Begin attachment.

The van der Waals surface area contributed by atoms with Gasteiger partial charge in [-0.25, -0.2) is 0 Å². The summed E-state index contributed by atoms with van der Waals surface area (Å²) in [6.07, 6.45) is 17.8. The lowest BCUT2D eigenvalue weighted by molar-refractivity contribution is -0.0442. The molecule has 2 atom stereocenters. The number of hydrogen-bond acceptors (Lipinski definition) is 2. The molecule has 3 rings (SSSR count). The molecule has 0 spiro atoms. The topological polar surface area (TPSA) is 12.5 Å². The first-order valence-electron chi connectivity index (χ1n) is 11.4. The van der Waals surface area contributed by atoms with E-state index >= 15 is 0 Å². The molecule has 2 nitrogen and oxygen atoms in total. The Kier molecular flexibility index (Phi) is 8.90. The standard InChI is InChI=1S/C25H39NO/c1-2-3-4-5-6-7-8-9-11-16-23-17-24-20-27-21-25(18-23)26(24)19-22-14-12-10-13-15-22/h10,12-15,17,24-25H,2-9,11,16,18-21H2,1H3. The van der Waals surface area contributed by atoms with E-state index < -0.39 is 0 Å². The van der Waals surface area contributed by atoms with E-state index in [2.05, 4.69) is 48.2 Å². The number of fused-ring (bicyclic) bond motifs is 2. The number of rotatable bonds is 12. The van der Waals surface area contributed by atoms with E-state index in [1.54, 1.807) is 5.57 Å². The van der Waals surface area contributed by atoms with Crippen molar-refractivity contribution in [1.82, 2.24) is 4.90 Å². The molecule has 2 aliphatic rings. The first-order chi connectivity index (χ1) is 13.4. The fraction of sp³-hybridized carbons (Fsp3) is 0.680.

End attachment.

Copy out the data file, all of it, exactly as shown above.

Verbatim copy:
The van der Waals surface area contributed by atoms with Gasteiger partial charge in [-0.25, -0.2) is 0 Å². The summed E-state index contributed by atoms with van der Waals surface area (Å²) in [6.07, 6.45) is 17.8. The lowest BCUT2D eigenvalue weighted by molar-refractivity contribution is -0.0442. The molecule has 2 atom stereocenters. The number of hydrogen-bond acceptors (Lipinski definition) is 2. The molecule has 3 rings (SSSR count). The molecule has 0 spiro atoms. The topological polar surface area (TPSA) is 12.5 Å². The first-order valence-electron chi connectivity index (χ1n) is 11.4. The van der Waals surface area contributed by atoms with E-state index >= 15 is 0 Å². The molecule has 2 nitrogen and oxygen atoms in total. The Kier molecular flexibility index (Phi) is 8.90. The standard InChI is InChI=1S/C25H39NO/c1-2-3-4-5-6-7-8-9-11-16-23-17-24-20-27-21-25(18-23)26(24)19-22-14-12-10-13-15-22/h10,12-15,17,24-25H,2-9,11,16,18-21H2,1H3. The van der Waals surface area contributed by atoms with E-state index < -0.39 is 0 Å². The van der Waals surface area contributed by atoms with E-state index in [2.05, 4.69) is 48.2 Å². The number of fused-ring (bicyclic) bond motifs is 2. The number of rotatable bonds is 12. The van der Waals surface area contributed by atoms with E-state index in [1.54, 1.807) is 5.57 Å². The van der Waals surface area contributed by atoms with Crippen molar-refractivity contribution in [1.82, 2.24) is 4.90 Å². The molecule has 2 aliphatic rings. The first-order chi connectivity index (χ1) is 13.4. The fraction of sp³-hybridized carbons (Fsp3) is 0.680.